Mankerian-Stem said officers like her work hard to tell the US State Department why students shouldn’t be turned away. For example, she noted that some schools may waive the student’s English test requirement if the student has taken most of their classes in English or taken other tests that show their English skills.

“There are so many other ways a student can prove their English language to us,” she said.

She also noted that international student advisers tell student visa reviewers that programs, such as the OPT, are important. Students must be able to speak openly about their interest in the OPT during visa interviews without fear of rejection.

She said she and others were speaking with Education USA to make that point to other members of the State Department.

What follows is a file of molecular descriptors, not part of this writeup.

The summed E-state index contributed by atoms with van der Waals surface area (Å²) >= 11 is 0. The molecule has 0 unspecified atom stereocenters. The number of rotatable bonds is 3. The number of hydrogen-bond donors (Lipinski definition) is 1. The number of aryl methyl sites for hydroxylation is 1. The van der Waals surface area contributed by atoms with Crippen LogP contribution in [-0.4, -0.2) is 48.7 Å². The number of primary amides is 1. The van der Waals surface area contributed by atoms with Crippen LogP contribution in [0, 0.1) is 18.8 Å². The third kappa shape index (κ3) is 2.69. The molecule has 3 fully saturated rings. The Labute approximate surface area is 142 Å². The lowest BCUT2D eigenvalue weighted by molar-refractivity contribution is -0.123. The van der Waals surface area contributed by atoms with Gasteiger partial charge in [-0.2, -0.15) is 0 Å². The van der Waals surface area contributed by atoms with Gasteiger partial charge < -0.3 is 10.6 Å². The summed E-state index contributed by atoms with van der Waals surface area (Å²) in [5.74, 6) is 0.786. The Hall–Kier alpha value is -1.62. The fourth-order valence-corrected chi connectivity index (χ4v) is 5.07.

It should be noted that countries with large numbers of students accepted into US study programs will often have special F-1 days. For example, the Financial Express Bangladeshi newspaper recently reported that the US Embassy sometimes holds a “Super Friday”. On these days, embassy employees try to help hundreds of students who need a visa to start their studies. The latest is July 29.

I am Dan Friedell.

Dan Friedell wrote this story for VOA Learning English.

Quiz – Useful tips and advice for those applying for a student visa

Quiz - Useful tips and advice for those applying for a student visa

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words in this story

to register – v. officially join a group or organization like a school or university

interview -not. a meeting in which some give information about themselves

to apply -v. formally request in writing to be admitted to a school, or to obtain a job or a loan

program -v. plan an activity or event for a certain time

postpone v. being slow or late in doing something you should be doing

fraudulent – adj. made to deceive someone in order to obtain something valuable

practice – v. do something over and over again to improve

intention – nm a purpose or purpose for doing something